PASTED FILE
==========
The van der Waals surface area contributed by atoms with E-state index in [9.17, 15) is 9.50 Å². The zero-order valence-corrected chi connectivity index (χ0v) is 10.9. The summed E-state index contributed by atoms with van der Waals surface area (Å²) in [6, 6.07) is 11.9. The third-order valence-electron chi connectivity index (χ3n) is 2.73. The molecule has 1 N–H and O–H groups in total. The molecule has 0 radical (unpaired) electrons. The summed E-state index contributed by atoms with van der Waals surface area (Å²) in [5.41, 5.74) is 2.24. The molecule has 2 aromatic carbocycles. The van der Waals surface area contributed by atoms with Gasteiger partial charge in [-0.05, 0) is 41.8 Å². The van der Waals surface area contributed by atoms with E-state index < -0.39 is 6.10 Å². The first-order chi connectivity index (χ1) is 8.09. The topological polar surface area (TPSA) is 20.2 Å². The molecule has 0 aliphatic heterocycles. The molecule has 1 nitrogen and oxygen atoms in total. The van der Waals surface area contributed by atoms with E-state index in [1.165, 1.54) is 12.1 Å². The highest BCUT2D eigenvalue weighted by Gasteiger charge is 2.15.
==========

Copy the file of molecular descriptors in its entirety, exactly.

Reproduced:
The van der Waals surface area contributed by atoms with E-state index in [9.17, 15) is 9.50 Å². The zero-order valence-corrected chi connectivity index (χ0v) is 10.9. The summed E-state index contributed by atoms with van der Waals surface area (Å²) in [6, 6.07) is 11.9. The third-order valence-electron chi connectivity index (χ3n) is 2.73. The molecule has 1 N–H and O–H groups in total. The molecule has 0 radical (unpaired) electrons. The summed E-state index contributed by atoms with van der Waals surface area (Å²) in [5.41, 5.74) is 2.24. The molecule has 2 aromatic carbocycles. The van der Waals surface area contributed by atoms with Gasteiger partial charge in [-0.05, 0) is 41.8 Å². The van der Waals surface area contributed by atoms with E-state index < -0.39 is 6.10 Å². The first-order chi connectivity index (χ1) is 8.09. The topological polar surface area (TPSA) is 20.2 Å². The molecule has 0 aliphatic heterocycles. The molecule has 1 nitrogen and oxygen atoms in total. The van der Waals surface area contributed by atoms with E-state index in [1.165, 1.54) is 12.1 Å². The highest BCUT2D eigenvalue weighted by Gasteiger charge is 2.15.